Post-traumatic stress disorder and self-reported outcomes after traumatic brain injury in victims of assault

Bown, Dominic, Belli, Antonio, Qureshi, Kasim, Davies, David, Toman, Emma and Upthegrove, Rachel (2019) Post-traumatic stress disorder and self-reported outcomes after traumatic brain injury in victims of assault. PLOS ONE, 14 (2). e0211684.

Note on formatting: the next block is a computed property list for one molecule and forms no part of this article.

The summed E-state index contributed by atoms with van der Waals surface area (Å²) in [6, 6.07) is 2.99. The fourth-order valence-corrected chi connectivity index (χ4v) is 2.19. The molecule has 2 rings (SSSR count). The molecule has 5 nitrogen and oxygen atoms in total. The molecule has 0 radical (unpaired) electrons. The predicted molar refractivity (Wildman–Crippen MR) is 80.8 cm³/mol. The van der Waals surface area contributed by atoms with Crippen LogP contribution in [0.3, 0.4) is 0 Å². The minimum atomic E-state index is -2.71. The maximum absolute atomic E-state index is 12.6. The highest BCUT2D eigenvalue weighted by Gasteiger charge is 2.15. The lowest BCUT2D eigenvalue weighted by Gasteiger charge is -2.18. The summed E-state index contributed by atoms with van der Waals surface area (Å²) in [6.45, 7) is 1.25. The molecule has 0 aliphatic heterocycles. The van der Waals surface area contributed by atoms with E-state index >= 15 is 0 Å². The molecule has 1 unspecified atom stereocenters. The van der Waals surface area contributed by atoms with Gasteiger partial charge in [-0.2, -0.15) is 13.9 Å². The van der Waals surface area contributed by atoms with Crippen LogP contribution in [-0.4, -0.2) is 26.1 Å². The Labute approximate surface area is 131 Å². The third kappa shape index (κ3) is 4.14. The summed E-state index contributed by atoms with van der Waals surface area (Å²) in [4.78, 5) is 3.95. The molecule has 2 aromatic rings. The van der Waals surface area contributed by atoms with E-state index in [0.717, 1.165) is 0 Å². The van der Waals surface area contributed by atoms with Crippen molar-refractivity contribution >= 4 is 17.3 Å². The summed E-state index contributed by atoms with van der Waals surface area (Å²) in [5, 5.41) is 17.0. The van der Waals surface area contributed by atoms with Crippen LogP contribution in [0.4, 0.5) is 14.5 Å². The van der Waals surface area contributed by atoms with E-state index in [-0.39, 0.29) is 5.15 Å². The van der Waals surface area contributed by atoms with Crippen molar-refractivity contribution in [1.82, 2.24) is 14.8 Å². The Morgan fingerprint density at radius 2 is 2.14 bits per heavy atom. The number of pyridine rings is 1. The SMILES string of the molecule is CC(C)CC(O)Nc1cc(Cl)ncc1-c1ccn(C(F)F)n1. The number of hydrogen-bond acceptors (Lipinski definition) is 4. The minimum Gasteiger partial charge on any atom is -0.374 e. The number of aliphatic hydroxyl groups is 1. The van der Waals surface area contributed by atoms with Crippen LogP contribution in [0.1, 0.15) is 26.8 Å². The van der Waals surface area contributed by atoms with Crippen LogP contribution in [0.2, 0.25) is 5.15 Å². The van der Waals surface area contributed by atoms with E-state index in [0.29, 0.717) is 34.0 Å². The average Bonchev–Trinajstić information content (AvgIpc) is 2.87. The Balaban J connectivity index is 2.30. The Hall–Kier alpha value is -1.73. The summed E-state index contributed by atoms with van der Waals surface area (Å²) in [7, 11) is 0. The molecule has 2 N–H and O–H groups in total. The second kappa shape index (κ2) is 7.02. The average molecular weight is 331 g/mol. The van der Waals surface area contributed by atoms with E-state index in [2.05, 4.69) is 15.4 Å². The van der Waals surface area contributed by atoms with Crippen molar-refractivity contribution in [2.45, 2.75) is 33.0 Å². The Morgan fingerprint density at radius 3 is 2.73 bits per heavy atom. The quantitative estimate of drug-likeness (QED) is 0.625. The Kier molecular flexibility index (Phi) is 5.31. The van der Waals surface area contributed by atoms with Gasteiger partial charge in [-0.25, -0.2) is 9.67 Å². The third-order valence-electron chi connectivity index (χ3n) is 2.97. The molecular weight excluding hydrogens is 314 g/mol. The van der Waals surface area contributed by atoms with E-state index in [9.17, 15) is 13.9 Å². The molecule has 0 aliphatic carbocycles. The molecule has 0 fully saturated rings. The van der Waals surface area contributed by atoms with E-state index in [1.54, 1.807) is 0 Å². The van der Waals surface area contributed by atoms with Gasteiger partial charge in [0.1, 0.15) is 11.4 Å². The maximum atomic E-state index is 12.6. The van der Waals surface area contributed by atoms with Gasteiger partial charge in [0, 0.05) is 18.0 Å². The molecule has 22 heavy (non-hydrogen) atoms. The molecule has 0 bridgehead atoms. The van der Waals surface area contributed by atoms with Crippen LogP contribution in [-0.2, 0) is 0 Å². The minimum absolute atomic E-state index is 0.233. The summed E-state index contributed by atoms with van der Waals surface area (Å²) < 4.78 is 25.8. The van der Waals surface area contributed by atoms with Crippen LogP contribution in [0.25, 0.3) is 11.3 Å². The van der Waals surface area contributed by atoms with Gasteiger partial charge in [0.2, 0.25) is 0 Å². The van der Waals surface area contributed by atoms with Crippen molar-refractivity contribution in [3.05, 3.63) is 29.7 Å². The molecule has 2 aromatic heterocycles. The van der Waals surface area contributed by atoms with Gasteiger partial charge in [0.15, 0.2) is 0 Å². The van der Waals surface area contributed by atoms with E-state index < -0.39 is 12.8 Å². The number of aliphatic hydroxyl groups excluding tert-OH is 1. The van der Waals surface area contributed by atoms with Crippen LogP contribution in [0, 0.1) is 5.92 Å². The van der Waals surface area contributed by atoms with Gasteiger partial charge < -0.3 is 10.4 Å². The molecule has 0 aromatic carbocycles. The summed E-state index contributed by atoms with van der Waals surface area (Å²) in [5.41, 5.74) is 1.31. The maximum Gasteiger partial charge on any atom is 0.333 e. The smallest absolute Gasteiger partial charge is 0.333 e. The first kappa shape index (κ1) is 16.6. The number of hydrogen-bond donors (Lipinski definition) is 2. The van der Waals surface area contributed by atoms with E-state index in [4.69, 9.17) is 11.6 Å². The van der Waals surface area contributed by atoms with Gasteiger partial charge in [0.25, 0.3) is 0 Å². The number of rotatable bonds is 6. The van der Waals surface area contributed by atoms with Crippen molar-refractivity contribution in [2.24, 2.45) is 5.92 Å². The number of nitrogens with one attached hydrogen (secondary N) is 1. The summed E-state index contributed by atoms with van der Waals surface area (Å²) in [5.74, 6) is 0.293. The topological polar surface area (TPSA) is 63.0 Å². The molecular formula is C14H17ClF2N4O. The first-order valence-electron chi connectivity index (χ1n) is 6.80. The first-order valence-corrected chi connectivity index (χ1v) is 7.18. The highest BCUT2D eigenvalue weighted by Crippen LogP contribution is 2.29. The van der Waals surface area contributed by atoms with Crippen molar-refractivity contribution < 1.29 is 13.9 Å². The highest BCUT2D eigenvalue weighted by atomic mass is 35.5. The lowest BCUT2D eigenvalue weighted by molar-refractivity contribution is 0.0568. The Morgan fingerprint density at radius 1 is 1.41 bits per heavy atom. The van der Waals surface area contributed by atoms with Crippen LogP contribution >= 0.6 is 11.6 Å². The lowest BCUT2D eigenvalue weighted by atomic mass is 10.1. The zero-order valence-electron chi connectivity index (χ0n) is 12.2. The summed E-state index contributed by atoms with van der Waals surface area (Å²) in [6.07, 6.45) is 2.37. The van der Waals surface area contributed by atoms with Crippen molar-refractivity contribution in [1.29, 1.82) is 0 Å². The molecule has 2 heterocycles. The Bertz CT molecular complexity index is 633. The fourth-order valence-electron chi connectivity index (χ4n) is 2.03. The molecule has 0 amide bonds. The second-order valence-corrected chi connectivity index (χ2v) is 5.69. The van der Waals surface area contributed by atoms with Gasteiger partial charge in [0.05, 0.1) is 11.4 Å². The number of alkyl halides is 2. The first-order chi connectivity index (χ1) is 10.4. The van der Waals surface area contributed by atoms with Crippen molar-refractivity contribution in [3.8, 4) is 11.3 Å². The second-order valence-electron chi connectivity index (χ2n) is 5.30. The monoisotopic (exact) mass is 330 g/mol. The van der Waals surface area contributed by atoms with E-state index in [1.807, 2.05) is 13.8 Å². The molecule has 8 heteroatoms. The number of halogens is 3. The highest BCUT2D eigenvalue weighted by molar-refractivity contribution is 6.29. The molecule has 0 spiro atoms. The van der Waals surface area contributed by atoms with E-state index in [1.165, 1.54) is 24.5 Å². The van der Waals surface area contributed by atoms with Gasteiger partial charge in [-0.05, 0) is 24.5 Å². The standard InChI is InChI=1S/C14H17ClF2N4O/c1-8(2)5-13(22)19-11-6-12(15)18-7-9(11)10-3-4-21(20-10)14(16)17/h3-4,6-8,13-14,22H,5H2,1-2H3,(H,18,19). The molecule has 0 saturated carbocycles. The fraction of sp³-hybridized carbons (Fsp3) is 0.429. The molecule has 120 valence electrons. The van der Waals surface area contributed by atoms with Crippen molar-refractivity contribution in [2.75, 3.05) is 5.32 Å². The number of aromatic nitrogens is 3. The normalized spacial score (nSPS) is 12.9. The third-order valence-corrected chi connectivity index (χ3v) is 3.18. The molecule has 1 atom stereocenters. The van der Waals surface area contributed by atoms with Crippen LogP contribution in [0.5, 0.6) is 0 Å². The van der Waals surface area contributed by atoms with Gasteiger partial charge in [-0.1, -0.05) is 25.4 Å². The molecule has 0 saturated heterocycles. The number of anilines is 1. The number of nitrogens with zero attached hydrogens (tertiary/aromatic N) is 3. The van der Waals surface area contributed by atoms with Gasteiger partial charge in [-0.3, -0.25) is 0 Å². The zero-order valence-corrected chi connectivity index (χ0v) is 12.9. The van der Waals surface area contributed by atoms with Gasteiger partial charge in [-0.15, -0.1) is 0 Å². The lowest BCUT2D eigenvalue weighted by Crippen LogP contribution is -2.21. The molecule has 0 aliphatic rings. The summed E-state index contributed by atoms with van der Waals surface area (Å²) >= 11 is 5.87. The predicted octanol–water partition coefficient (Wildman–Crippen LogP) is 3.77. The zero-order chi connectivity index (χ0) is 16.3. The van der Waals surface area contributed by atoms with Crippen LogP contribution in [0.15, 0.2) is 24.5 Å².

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Introduction Assault is the third most common cause of traumatic brain injury (TBI), after falls and road traffic collisions. TBI can lead to multiple long-term physical, cognitive and emotional sequelae, including post-traumatic stress disorder (PTSD). Intentional violence may further compound the psychological trauma of the event, in a way that conventional outcome measures, like the Glasgow Outcome Scale (GOS), fail to capture. This study aims to examine the influence of assault on self-reported outcomes, including quality of life and symptoms of PTSD. Methods Questionnaire were completed by 256 patients attending a TBI clinic, including Quality of Life after Brain Injury (QOLIBRI) and PTSD checklist (PCL-C). Medical records provided demographics, clinical data and aetiology of injury. Subjective outcomes were compared between assault and other causes. Results Of 202 patients analysed, 21% sustained TBI from assault. There was no difference in severity of injuries between assault and non-assault groups. No relationship was found between self-reported outcomes and TBI severity or GOS. The assault group scored worse in all self-reported questionnaires, with statistically significant differences for measures of PTSD and post-concussion symptoms. However, using threshold scores, the prevalence of PTSD in assaulted patients was not higher than non-assault. After adjusting for age, ethnicity and the presence of extra-cranial trauma, assault did not have a significant effect on questionnaire scores. Exploratory analysis showed that assault and road traffic accidents were associated with significantly worse outcomes compared to falls. Conclusion Quality of life is significantly related to functional and psychological outcomes after TBI. Assaulted patients suffer from worse self-reported outcomes than other patients, but these differences were insignificant when adjusted for demographic factors. Intentionality behind the traumatic event is likely more important than cause alone. Differences in quality of life and other self-reported outcomes are not reflected by the Glasgow Outcome Scale. This information is useful in arranging earlier and targeted review and support.

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